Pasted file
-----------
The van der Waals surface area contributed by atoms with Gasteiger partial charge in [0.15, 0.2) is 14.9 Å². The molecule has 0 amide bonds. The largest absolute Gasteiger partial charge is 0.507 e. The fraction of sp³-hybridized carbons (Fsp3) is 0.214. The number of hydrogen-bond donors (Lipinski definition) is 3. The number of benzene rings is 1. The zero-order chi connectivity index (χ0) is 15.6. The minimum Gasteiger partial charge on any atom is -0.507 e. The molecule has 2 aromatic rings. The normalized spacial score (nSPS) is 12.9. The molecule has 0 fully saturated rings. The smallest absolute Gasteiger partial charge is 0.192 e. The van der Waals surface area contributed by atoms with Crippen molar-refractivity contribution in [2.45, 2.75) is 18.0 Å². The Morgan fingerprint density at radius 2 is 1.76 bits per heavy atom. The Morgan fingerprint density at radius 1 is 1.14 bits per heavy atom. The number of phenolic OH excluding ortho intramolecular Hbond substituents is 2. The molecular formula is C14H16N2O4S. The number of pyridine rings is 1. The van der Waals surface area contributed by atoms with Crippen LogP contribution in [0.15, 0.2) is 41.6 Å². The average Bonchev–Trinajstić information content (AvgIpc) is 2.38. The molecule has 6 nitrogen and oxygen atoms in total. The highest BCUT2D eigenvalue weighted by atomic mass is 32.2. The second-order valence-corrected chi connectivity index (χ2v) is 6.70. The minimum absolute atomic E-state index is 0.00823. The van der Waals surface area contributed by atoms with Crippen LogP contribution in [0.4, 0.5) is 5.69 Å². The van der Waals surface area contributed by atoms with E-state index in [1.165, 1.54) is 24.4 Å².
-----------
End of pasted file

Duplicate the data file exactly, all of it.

The van der Waals surface area contributed by atoms with Gasteiger partial charge in [0.15, 0.2) is 14.9 Å². The molecule has 0 amide bonds. The largest absolute Gasteiger partial charge is 0.507 e. The fraction of sp³-hybridized carbons (Fsp3) is 0.214. The number of hydrogen-bond donors (Lipinski definition) is 3. The number of benzene rings is 1. The zero-order chi connectivity index (χ0) is 15.6. The minimum Gasteiger partial charge on any atom is -0.507 e. The molecule has 2 aromatic rings. The normalized spacial score (nSPS) is 12.9. The molecule has 0 fully saturated rings. The smallest absolute Gasteiger partial charge is 0.192 e. The van der Waals surface area contributed by atoms with Crippen molar-refractivity contribution in [2.45, 2.75) is 18.0 Å². The Morgan fingerprint density at radius 2 is 1.76 bits per heavy atom. The Morgan fingerprint density at radius 1 is 1.14 bits per heavy atom. The number of phenolic OH excluding ortho intramolecular Hbond substituents is 2. The molecular formula is C14H16N2O4S. The number of pyridine rings is 1. The van der Waals surface area contributed by atoms with Crippen LogP contribution in [0.15, 0.2) is 41.6 Å². The average Bonchev–Trinajstić information content (AvgIpc) is 2.38. The molecule has 6 nitrogen and oxygen atoms in total. The highest BCUT2D eigenvalue weighted by atomic mass is 32.2. The second-order valence-corrected chi connectivity index (χ2v) is 6.70. The minimum absolute atomic E-state index is 0.00823. The van der Waals surface area contributed by atoms with Crippen LogP contribution in [0.4, 0.5) is 5.69 Å². The van der Waals surface area contributed by atoms with E-state index in [1.165, 1.54) is 24.4 Å².